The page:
Early Days

Half a century earlier the Turf Club had instituted the Irish Derby, not least to boost the appeal of Wednesday, the second session of what was then a four-day Curragh June meeting. Highlight of the Tuesday was the four-furlong Nursery Stakes. Likewise, Thursday’s feature was the Waterford Testimonial Stakes, also for two-year-olds and run over the same four furlongs. This fixture then included three Queen’s Plates, decided over two miles and three, seldom attracting more than a handful of runners.

Not, indeed, that the inaugural Irish Derby, run over one mile six furlongs, starting from the Red Post, attracted a big field. From thirty-eight original subscriptions only three faced the starter on 27 June 1866, two of those as yet un-named. Victory went to the only named contender, the English-trained Selim. Trained in Hednesford by Tom Cliff, Selim carried the all-white colours of inveterate English raider James Cockin. Selim was ridden by to his all the way success by Charles ‘Lucky’ Maidment, twice champion jockey in Ireland and likewise in his native England.

Golden Plover represented the same team in 1867, with a similar result, winning in a canter. James Cockin enjoyed a splendid afternoon, successful in three of the four races down for decision. Dwindling numbers of subscriptions saw the value of the Irish Derby plummet from £400 to the winner in 1866 to a mere £115 two years later. Bee Quick went off 1-to-3 favourite to beat his solitary rival, Madeira. Those who did take the price were dismayed as Madeira forged clear in the hands of ‘Red’ Denis Wynne to win by six lengths. ‘Mr Holland’ concealed the identity of winning owner William Bourke, a successful Roscrea businessman, who had founded an extensive stud and training stables at Kilmartin House on the outskirts of that midland town.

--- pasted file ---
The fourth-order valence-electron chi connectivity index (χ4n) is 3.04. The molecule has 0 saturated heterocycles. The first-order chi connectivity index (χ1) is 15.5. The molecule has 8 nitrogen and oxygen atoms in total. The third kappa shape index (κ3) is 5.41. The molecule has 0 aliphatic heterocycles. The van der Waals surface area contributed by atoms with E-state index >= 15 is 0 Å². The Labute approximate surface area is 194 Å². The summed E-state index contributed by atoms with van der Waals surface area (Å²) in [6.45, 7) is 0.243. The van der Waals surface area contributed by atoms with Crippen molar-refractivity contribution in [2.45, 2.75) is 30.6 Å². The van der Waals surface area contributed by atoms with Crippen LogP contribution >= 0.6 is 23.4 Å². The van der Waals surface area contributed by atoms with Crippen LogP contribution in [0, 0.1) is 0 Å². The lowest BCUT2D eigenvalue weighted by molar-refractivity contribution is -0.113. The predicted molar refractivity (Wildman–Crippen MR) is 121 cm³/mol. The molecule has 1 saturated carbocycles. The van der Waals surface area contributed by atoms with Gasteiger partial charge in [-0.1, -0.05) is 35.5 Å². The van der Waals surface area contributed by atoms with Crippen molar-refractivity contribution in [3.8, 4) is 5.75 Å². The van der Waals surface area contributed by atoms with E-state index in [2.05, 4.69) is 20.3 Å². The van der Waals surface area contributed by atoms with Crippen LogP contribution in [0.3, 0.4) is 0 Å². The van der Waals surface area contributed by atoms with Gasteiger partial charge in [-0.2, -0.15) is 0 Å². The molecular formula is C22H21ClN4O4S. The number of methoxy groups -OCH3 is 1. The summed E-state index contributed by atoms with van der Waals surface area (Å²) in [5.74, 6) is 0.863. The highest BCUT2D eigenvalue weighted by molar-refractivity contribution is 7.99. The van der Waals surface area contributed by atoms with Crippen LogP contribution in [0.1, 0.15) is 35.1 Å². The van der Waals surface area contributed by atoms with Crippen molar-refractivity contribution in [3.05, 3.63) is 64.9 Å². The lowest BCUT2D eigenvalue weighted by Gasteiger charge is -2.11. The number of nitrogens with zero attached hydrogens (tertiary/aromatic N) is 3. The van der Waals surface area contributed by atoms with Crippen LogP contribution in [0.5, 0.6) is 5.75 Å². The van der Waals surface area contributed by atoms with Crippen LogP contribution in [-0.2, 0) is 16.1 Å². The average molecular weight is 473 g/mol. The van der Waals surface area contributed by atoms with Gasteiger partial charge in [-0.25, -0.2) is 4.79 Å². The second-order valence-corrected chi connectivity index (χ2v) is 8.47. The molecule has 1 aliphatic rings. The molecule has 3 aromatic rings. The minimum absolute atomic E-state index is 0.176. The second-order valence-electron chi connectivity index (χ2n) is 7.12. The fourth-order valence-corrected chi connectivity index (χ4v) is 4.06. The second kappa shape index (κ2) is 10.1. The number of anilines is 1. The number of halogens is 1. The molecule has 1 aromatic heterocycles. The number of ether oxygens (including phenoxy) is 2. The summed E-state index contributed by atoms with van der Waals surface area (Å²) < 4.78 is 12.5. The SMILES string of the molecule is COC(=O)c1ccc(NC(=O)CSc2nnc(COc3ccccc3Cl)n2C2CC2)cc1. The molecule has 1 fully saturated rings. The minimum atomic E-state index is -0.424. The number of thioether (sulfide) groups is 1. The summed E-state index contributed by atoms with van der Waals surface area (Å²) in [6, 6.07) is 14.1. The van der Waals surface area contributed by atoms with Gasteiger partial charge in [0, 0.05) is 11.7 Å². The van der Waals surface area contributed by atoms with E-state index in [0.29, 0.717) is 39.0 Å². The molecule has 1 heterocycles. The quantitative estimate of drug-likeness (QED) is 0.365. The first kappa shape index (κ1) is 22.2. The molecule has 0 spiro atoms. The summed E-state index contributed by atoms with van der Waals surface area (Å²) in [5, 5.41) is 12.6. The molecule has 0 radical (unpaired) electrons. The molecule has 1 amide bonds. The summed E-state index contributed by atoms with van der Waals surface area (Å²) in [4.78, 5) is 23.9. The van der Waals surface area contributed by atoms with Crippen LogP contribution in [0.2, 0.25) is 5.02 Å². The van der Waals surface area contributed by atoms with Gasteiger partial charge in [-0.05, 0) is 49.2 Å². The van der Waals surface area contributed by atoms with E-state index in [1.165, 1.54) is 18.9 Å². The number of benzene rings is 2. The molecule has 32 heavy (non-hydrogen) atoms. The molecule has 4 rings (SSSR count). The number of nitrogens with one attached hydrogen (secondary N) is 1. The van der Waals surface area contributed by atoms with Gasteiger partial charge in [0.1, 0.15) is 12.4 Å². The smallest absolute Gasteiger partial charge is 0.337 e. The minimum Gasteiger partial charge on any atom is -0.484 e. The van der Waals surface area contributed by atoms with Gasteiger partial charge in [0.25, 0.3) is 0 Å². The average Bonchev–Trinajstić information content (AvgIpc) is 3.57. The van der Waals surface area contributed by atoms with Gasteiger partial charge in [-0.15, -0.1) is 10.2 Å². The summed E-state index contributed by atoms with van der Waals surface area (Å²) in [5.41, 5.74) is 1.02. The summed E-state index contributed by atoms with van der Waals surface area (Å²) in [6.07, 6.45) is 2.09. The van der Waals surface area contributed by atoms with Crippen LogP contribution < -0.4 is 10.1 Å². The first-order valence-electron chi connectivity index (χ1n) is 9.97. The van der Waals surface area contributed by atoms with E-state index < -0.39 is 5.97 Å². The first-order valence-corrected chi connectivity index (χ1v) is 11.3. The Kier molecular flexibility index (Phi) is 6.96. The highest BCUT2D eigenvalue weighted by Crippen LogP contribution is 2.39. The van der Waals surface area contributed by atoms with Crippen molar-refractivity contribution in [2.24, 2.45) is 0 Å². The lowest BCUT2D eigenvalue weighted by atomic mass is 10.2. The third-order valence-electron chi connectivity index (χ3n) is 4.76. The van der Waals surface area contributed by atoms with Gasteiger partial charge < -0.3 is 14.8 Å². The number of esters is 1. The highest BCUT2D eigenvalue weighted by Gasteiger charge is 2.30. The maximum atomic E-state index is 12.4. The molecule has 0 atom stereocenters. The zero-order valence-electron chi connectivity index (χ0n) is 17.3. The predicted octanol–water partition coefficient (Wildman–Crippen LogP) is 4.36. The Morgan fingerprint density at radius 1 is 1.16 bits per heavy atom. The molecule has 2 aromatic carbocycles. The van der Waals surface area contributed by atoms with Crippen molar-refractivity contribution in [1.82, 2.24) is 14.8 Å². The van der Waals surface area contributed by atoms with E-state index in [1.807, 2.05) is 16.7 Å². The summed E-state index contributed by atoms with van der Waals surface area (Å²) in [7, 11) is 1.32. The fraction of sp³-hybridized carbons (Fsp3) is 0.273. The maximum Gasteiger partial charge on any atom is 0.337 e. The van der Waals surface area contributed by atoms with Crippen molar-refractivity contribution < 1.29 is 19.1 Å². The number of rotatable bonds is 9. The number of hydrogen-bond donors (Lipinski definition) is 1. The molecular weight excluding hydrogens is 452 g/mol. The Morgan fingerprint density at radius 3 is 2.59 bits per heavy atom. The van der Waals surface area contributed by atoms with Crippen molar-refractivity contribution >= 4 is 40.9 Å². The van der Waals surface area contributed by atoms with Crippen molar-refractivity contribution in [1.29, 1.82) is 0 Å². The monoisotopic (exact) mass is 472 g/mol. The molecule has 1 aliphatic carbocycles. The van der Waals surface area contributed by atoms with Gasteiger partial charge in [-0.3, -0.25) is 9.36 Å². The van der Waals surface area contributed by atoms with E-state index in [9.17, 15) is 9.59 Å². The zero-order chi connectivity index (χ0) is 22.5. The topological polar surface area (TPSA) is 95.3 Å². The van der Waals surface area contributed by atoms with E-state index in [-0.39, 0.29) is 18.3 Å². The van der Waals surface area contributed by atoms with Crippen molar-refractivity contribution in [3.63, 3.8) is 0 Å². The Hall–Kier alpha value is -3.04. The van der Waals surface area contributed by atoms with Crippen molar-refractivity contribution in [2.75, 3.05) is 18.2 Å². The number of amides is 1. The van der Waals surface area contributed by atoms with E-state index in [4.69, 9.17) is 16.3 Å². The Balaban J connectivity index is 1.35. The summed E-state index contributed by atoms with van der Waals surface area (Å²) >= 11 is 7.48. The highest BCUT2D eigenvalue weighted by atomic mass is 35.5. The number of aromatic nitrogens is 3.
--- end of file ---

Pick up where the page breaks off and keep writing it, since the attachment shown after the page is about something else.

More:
James Cockin returned in search of further Irish Derby plunder (£280) in 1869, his filly Melody sent off marginally odds-on to defeat five opponents. She came very close. In a driving three-way finish the judge gave it to The Scout, by a head from Melody, with Rosette a neck back in third. Trained locally in French Furze by Laurence ‘Larry’ Keegan, The Scout was ridden by William ‘Billy’ Miller in the colours of John Johnstone of Skerries, land agent for the Holmpatrick family and a prominent racehorse owner of the time.

William Bourke, otherwise ‘Mr Holland’, provided the favourite in 1870 when his Middleham-trained raider Lord Glasgow (as yet un-named) proved marginally more popular than his two rivals, Dubois and Billy Pitt. Once again that old adage – back the outsider in a field of three – proved correct. After a prolonged battle Billy Pitt held on to beat the favourite by a length with Dubois close on their heels. Although the outsider, Billy Pitt returned to a warm reception, reflecting the popularity of his owner Paddy Keary, one of Ireland’s first bookmakers. The burly, jovial master of Herbertstown House, Naas, had a lengthy string in training with the Connollys of Curragh View. Paddy’s insistence on settling in only one currency saw him dubbed ‘Bank of Ireland Keary’. Tom Connolly, more famously associated with Barcaldine, succeeded his father Pat, the first independent racehorse trainer in Ireland. Winning rider William Canavan, crowned Irish champion jockey that year, and his equally prominent brother David were sons of ‘Davy’ Canavan, trainer of Valentine, the horse that gave his name to that formidable Aintree obstacle – Valentine’s Brook.